Longer expiration dates are typically more expensive, as they provide more time for the underlying asset to move in the desired direction.
As we mentioned in lesson 2, the time value portion of the option price will be higher for longer-dated options as compared to shorter-dated options. This is a double-edged sword for option buyers, who benefit from the longer time period for the stock to move in their favour, but must pay a higher option price for that benefit. Also, although time value erodes at a slower pace when the option is further from expiry, it still erodes.
It often makes sense to choose a combination of underlying stock, expiry date and strike price where there is good daily volume, a fair amount of open interest and a relatively small bid-ask spread. Here you want adequate liquidity so you can trade in and out of your position when you choose and at a reasonable price. A word of caution though about those times when equity markets or an individual equity become very volatile. Liquidity often becomes challenging, and the bid-ask spread on your trade may widen substantially even if your position was previously quite liquid.
Remember that option trades can play out quickly
As we mentioned in lesson 5, some option trades will show large percentage gains or losses within minutes of entering the trade. You may need to stay close to your quote screen to minimize your risk of losses or ensure that you exit your trade with your profit intact. Whether or not to enter a sell order at a specified price once you have an open option position is a decision that you’ll need to consider for each trade.
In any case, having a mental target for where you would take your profit or cut your losses is a prudent move. Remember that you’re free to sell your option before expiry if you choose. At expiry, if your option is not in-the-money, it will expire with no value and you will lose 100% of your original investment, plus commission.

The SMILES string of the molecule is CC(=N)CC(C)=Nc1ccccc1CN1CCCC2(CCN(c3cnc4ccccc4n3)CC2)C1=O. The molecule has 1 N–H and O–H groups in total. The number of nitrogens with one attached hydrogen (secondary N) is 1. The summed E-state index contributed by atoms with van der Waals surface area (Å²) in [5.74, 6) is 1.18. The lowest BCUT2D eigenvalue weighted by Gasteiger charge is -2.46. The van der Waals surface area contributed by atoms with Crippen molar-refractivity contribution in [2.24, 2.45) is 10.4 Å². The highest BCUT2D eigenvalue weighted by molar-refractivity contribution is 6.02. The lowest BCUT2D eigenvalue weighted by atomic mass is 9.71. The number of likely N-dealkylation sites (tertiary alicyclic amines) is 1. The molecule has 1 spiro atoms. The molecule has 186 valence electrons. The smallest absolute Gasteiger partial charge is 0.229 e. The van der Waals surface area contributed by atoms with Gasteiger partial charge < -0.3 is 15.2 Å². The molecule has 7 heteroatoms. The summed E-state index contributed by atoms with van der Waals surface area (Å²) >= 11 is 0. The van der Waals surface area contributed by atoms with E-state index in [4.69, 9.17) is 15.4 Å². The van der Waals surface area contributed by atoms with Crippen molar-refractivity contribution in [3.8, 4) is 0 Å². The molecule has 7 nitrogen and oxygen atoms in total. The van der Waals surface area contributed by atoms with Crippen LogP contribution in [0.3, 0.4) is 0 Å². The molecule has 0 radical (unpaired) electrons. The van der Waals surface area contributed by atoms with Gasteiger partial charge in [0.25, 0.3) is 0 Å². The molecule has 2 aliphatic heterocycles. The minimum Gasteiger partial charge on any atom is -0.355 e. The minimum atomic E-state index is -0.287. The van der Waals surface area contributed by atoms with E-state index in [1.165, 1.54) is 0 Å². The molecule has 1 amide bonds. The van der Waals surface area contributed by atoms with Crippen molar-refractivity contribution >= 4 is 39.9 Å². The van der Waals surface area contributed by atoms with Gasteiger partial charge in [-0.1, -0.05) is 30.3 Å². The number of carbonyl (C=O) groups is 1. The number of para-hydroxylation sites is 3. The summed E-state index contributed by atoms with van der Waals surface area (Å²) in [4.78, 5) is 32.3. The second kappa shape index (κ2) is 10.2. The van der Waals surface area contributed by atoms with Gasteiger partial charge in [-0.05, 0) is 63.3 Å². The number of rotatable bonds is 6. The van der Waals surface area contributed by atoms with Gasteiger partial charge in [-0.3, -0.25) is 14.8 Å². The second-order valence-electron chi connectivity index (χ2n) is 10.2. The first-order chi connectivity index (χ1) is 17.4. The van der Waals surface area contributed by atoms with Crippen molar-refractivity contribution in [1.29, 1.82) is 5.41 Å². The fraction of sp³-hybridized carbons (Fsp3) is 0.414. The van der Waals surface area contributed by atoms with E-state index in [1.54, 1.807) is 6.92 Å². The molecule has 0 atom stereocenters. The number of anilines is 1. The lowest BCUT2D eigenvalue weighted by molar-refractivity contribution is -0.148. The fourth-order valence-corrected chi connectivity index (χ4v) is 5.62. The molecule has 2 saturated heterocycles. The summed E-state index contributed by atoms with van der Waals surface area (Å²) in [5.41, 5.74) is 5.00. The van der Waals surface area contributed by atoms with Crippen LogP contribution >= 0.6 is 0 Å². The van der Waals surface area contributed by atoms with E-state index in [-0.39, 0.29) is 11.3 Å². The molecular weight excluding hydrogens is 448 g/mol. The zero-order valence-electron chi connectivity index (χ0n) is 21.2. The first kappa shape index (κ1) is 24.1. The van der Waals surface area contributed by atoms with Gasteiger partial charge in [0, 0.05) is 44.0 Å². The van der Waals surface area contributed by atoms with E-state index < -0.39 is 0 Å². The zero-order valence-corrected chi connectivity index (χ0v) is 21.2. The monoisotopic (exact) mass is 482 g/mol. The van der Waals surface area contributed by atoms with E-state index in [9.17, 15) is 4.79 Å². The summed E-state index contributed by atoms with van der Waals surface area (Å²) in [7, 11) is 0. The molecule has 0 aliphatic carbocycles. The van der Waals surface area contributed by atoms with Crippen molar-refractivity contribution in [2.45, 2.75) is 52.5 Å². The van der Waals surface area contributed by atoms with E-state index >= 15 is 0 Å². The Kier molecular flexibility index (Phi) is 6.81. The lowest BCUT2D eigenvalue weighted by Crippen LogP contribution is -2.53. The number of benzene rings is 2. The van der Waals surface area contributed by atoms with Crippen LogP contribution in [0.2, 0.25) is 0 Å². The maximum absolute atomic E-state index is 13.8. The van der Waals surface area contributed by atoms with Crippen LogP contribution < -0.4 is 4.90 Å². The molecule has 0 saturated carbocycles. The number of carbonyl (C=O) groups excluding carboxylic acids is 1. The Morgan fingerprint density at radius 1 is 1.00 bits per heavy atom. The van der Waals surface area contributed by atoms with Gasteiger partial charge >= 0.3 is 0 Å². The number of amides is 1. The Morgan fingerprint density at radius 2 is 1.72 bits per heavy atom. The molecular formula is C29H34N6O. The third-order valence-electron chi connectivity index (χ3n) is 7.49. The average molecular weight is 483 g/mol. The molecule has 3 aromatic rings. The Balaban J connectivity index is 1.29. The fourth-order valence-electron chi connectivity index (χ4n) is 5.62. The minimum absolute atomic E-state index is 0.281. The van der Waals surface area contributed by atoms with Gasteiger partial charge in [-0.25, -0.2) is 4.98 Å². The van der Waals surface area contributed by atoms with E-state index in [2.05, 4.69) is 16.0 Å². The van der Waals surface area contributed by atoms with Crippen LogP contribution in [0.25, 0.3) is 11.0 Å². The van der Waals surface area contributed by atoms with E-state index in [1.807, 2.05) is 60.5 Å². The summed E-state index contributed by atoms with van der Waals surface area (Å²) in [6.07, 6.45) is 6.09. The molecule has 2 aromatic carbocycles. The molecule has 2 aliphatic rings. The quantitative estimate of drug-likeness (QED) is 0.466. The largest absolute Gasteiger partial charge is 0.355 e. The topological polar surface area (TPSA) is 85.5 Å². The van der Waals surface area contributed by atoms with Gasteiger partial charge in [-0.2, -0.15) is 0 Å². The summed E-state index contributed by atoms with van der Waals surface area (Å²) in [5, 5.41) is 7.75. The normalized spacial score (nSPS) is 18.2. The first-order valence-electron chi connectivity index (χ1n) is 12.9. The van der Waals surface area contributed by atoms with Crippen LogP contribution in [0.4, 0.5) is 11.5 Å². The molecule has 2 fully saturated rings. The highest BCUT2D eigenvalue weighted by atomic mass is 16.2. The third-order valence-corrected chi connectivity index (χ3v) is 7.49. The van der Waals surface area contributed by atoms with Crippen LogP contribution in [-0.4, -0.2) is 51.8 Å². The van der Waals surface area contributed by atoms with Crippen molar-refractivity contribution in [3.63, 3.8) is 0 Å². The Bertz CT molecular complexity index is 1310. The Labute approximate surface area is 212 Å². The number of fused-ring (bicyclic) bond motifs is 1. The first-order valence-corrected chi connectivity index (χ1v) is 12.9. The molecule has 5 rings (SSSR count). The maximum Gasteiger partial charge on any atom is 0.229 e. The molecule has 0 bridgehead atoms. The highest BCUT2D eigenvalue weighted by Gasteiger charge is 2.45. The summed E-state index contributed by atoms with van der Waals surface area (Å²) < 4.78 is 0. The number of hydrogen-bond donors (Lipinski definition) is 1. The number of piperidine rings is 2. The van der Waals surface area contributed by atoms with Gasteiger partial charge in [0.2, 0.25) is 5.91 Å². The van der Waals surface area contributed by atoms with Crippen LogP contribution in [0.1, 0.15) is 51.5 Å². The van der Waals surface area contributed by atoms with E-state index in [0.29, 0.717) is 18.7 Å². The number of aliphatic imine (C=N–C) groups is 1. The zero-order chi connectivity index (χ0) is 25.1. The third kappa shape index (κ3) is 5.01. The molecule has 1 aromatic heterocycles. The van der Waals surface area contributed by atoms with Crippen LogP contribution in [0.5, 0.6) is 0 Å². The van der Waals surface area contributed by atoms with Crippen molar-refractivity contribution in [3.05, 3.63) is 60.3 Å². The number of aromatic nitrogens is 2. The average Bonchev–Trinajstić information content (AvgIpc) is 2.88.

Create a plan, revise if necessary
There are no straightforward answers to most decisions when you create an options trading plan. However, thinking about the points mentioned here can start you formulating a trading plan — one that matches your strategy, goals and your understanding of market movements.
Other technical details
Here are some other details that you should know about options. You can refer back to them later, if necessary, when you start to trade options.
Equity option strike prices are usually listed in increments of $0.50, $1.00, $2.50, $5.00 or $10.00, depending on their price level.
Adjustments to an equity option contract's size, deliverable (i.e., the underlying stock) and strike price may be made to account for stock splits or mergers.
Generally, at any given time, equity options are available with at least four future monthly expiration dates. For most stocks and indexes, many more dates are available, which may include daily or weekly expirations.
Equity option holders don’t enjoy all the same rights as stockholders. Some examples include voting rights, regular cash or special dividends.